Remarks by Chairman Alan Greenspan
Receipt of the Truman Medal for Economic Policy
Before the Truman Medal Award and Economics Conference, Kansas City, Missouri
October 26, 2005
I am pleased to be here today and to have the honor of being the first recipient of the Truman Medal for Economic Policy. I want to thank the Truman Library Institute for sponsoring this award and supporting the Truman Library. The Truman Presidential Library performs an important public service by promoting scholarly work and presenting the life and times of President Truman, thereby providing us all with a better basis for addressing today's challenges.
The Truman Administration marked a time of dramatic change as World War II ended and the architecture of the post-war era was put in place. In the words of Truman biographer David McCullough, that era was "the watershed time of the century and Truman stands forth now--especially now in the aftermath of the Cold War--as a figure of utmost importance."1
Within the realm of economic policy, part of Truman's importance derives from the fact that several key new governmental structures were established during his Administration. Among these were the Council of Economic Advisers (CEA) and the Joint Economic Committee of the Congress (JEC). These organizations were established by the Employment Act of 1946, signed by President Truman on February 20. In my remarks today, I will discuss the origins of the Employment Act and the history of the CEA and will also reflect on my time at the Council.
Two ingredients seem to have been essential precursors of the Employment Act. The first was a deep concern that the problem of peacetime unemployment had not been solved. Although employment roared back during the war, the memory of the Great Depression was quite fresh, and considerable uncertainty attended the economic outlook. Put simply, many feared that the economy would slip back into depression. The second element was the economic thinking of John Maynard Keynes. Keynes argued that the economy could get stuck at a point of inadequate aggregate demand and high unemployment and that deficit spending by the government could provide the stimulus needed to reach and sustain a better equilibrium.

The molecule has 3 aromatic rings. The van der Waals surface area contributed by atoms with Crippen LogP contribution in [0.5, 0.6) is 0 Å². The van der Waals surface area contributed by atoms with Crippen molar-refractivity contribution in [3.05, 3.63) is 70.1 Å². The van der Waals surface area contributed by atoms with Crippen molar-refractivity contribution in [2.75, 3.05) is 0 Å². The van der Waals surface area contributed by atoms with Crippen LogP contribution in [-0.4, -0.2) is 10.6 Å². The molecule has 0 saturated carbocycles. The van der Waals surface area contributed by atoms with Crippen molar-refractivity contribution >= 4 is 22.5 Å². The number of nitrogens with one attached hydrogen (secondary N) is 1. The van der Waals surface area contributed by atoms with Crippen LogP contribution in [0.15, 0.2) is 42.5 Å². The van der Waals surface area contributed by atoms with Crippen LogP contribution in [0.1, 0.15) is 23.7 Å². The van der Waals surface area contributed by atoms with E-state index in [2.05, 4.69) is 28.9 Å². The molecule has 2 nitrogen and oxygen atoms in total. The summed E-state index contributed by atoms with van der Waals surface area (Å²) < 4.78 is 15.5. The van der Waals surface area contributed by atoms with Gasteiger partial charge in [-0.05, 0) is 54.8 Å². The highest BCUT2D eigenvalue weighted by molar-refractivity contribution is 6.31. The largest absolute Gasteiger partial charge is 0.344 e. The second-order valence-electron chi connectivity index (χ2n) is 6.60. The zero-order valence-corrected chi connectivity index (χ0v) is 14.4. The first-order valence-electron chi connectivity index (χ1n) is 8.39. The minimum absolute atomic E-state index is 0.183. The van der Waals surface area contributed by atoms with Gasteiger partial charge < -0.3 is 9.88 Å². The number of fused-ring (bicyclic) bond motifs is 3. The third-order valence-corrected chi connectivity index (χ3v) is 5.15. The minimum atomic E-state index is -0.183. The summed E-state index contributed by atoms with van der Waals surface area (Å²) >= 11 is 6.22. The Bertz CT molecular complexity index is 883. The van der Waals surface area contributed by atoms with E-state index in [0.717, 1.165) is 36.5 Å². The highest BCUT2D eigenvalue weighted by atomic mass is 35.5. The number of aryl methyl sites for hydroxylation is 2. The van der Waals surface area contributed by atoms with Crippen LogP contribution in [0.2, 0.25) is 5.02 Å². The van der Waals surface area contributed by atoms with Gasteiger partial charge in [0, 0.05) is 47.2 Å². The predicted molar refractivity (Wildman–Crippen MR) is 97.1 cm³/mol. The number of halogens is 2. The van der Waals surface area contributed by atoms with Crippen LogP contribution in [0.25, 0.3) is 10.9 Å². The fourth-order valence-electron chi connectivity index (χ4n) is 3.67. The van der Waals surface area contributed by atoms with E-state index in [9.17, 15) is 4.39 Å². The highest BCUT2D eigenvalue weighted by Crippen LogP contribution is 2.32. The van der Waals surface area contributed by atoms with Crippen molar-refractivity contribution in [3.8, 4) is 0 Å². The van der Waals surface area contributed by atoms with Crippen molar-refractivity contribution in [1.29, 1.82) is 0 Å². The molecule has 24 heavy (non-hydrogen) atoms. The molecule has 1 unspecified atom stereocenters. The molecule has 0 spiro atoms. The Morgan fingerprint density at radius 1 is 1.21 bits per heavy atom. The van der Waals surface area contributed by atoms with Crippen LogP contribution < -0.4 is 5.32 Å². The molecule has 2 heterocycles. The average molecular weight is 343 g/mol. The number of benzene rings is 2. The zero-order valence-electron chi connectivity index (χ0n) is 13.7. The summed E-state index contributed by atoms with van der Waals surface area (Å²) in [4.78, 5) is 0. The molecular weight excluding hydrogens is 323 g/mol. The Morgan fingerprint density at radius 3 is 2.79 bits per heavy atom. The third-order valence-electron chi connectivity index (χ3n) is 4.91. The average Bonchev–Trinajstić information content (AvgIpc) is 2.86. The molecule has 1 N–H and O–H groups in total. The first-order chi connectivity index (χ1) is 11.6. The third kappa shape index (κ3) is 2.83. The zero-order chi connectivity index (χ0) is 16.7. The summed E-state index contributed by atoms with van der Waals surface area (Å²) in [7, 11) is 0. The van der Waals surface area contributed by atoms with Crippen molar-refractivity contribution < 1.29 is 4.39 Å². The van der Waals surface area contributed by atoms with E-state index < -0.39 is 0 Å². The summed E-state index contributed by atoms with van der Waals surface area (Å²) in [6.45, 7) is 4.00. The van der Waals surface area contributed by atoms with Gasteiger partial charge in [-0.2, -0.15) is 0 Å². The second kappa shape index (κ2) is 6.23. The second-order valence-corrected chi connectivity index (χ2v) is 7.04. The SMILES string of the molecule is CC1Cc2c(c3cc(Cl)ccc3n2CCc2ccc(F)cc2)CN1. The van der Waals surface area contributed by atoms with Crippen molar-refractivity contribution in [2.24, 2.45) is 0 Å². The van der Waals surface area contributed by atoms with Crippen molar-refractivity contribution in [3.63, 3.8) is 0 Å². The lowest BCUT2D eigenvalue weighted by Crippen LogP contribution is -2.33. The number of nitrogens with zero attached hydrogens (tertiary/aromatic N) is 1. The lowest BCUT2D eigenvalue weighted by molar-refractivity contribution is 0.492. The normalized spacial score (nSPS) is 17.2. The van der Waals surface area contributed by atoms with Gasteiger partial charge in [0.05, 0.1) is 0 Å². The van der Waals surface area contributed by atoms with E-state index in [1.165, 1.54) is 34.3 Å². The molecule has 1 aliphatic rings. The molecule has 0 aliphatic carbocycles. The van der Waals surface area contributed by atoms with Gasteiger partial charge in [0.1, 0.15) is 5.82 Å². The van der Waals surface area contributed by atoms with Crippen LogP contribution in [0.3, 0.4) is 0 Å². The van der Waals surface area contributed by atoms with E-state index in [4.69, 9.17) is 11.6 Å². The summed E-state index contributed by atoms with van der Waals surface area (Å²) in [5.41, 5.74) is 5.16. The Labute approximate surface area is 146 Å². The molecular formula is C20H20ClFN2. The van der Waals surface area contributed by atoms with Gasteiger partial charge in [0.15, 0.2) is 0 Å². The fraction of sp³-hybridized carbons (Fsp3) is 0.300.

President Truman's memoirs make clear that both of these strands--the fear of depression and the view that the government has a role to play in economic stabilization--influenced his request to the Congress for full employment legislation in the fall of 1945.2 Of course, the legislative process is full of compromise and can lead to unexpected outcomes, and according to some observers, the creation of the CEA by the Employment Act was just such an event. According to Herb Stein's history of the CEA--he was chairman during the Nixon Administration--the CEA was an accident that did not need to have happened.3 Early drafts of the Employment Act enshrined very specific, and simple-minded, Keynesian policy prescriptions that worked backward from estimates of full employment to specific numerical targets for investment and fiscal policy. Not surprisingly, many in the Congress opposed such provisions. In the end, the numerical targets were struck from the act, and "full employment" became "maximum employment, production, and purchasing power." As Stein tells the story, the bill was seen as lacking in substance at this point. That gap was filled by creating new processes and institutions--hence, the CEA, the annual Economic Report of the President, and the JEC. This outcome was indeed fortuitous.